The Spring of Sci-Fi #15
Fantastic Planet, directed by Renė Laloux and released in 1973, is an experimental and surreal animated science fiction film. The film’s visuals are unique and trippy; they are reminiscent of Terry Gilliam’s Monty Python animation and the surreal artwork of Salvador Dali. The film is set on the psychedelic planet of Ygam and is inhabited by bizarre landscapes and creatures. The film primarily focuses on the relationship between the Draags, a giant blue dominant species of Ygam, and the Oms. The Om’s are much smaller and appear more humanlike than the gigantic and blue Draag’s. The film explores multiple themes of free will, fascism, environmentalism, genocide, and animal rights.
I feel like when people think of animation they mostly think of children’s cartoons, Disney films, and anime. One thing that Fantastic Planet shows audiences is how far you could take the medium of animation. Renė Laloux and his animation team create a wondrous and sometimes horrifying world. They stretch the lengths of science fiction and world-building to astoundingly surreal heights. This film could only work as animation. Animation allows their imaginations to roam free, and they are only limited by what they can create and draw. The story is unique, exploring multiple philosophical and existential themes in much more mature ways than audiences typically see in traditional animation. The movie begins with a female Om being teased and harassed by a giant Draag. After the woman is killed a Draag named Tiwa takes in the woman’s infant and names it Terr. Terr is treated well by Tiwa, and we see through Tiwa and Terr’s interactions that the Om’s age much slower than the gigantic Draag’s. Tiwa is instructed in the Draag’s culture and language through a metal band that wraps around her head and sends her lessons through electronic signals. Terr picks up on the signal that Tiwa receives and slowly begins to learn about the Draag’s language and culture. Terr escapes and brings the device with him to a colony of Oms. They begin learning and eventually decide they want to rebel against the Draag’s who seek to either enslave them as pets or exterminate them with toxic gas. The Draag’s also spend most of their time meditating–although I don’t want to spoil what their meditation is accomplishing.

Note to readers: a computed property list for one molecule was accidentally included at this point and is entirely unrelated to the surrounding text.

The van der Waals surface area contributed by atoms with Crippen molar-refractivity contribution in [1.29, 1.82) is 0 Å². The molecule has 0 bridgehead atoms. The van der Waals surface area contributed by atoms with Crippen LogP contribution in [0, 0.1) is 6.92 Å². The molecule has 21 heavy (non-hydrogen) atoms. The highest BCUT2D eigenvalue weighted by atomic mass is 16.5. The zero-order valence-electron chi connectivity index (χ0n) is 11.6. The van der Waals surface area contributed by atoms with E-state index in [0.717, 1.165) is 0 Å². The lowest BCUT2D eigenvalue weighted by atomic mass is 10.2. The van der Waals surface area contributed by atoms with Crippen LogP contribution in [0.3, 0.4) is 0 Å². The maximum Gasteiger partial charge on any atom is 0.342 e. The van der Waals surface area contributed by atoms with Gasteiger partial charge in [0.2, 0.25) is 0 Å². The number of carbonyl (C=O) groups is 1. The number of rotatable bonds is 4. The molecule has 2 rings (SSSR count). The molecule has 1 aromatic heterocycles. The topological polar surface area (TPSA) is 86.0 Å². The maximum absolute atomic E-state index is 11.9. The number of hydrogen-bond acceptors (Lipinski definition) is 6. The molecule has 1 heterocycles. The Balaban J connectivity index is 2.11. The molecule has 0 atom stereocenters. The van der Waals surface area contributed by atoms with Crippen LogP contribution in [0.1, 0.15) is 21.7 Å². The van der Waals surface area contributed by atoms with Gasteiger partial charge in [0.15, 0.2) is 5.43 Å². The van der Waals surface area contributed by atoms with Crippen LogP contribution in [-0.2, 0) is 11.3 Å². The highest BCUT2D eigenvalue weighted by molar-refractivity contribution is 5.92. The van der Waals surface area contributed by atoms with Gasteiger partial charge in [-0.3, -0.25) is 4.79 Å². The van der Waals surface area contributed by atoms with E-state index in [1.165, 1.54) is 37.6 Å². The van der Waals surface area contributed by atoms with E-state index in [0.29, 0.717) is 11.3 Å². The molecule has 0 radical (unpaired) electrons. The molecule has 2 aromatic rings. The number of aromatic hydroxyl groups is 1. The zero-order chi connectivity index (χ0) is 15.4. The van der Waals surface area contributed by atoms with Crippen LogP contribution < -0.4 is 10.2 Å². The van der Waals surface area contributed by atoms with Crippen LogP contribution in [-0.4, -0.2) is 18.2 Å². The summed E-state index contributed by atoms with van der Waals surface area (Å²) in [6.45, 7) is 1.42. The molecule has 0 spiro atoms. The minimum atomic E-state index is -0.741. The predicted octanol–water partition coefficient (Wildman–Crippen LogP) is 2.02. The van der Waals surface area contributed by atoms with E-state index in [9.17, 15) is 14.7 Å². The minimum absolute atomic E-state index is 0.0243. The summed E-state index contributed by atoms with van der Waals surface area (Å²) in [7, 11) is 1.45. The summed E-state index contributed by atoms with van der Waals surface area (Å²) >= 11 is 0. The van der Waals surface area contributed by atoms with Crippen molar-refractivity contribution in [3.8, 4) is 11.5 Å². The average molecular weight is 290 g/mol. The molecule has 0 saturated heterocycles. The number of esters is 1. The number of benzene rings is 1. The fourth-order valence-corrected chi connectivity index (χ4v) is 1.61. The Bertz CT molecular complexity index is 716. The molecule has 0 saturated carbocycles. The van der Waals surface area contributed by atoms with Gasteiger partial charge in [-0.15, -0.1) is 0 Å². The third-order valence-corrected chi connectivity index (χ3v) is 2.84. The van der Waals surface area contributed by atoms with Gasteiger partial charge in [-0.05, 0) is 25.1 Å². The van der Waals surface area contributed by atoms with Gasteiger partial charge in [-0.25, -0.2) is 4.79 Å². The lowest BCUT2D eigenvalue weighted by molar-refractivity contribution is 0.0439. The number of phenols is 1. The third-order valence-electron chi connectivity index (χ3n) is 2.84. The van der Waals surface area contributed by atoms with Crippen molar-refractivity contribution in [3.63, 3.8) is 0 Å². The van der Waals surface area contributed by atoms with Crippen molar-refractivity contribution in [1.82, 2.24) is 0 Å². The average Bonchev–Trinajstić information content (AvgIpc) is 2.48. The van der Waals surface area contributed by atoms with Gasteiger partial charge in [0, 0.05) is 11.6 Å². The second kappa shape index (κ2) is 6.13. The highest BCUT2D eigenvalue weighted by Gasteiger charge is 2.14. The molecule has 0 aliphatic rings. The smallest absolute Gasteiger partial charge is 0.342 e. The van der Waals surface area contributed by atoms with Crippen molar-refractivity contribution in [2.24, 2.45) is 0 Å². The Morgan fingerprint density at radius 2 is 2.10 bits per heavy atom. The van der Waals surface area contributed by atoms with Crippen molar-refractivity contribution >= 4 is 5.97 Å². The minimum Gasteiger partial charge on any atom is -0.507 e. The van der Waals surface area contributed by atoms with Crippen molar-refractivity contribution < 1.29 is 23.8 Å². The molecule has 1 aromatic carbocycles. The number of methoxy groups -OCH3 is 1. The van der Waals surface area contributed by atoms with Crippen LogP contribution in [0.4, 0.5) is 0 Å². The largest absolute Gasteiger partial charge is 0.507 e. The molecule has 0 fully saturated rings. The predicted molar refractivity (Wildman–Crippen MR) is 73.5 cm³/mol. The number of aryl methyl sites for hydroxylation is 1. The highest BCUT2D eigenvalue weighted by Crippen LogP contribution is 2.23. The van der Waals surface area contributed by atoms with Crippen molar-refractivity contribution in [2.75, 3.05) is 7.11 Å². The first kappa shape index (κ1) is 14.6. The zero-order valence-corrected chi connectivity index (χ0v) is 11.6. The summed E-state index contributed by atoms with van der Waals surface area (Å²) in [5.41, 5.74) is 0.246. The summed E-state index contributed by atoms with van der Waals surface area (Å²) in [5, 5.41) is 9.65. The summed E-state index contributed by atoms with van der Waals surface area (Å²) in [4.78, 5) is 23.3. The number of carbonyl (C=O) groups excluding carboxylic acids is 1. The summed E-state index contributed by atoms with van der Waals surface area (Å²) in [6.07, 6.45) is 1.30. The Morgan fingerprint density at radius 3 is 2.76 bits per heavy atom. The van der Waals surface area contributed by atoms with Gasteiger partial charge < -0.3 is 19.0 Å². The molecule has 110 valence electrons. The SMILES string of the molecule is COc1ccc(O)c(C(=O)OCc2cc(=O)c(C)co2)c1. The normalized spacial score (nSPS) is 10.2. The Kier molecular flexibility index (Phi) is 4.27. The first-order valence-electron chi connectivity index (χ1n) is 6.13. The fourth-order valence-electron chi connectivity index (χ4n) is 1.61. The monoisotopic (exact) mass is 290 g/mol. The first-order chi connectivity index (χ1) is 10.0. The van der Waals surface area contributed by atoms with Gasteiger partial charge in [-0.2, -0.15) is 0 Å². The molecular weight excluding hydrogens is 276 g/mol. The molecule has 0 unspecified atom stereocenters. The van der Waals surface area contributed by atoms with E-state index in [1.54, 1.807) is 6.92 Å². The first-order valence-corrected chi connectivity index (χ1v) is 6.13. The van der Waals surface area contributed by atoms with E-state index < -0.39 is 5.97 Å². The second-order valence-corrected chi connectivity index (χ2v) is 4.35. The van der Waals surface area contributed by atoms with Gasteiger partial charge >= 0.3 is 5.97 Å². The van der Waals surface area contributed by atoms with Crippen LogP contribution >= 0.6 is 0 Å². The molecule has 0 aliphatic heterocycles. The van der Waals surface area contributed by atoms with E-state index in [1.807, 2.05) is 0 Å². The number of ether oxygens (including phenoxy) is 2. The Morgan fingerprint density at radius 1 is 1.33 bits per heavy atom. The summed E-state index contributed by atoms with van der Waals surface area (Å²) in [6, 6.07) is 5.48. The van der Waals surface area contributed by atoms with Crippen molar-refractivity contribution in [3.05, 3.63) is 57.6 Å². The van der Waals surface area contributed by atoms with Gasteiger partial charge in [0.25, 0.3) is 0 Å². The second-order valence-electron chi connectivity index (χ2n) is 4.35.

The movie starts slow, but it is important to introduce the audience to the strange world slowly and methodically. By slowly introducing us to the species, politics, and philosophies we can connect much more with what is happening. People typically think of arthouse films as being devoid of emotion but Fantastic Planet balances the sometimes cold tone that is present in some arthouse films with a world that is enchanting and inviting. What appears to be a basic story about rebellion and oppression is much deeper than it originally appears, and that is aided by Laloux’s methodical approach to the story. Many sci-fi stories deal with oppressive governments and rebellion, but Fantastic Planet explores complex themes through a unique lens using surreal animation to help guide and mask its themes. The movie looks like a stoner-friendly movie and is even accompanied by an acid jazz soundtrack–and it kicks ass–but I think that viewing it as only a psychedelic piece of art undermines the existential story that is hidden underneath.
Fantastic Planet is a wonderfully unique animated film that seeks to use its animation to explore elaborate philosophical ideas about humanity and oppression. The film is accompanied by an amazing acid jazz soundtrack that enhances the incredible visuals and would be interesting to listen to on its own. The film has plenty of bizarre and strange creatures that inhabit the background of the world, and I think that trying to notice all the details helps merit multiple viewings. Check this out if you like trippy animation, elaborate world-building, and complex themes.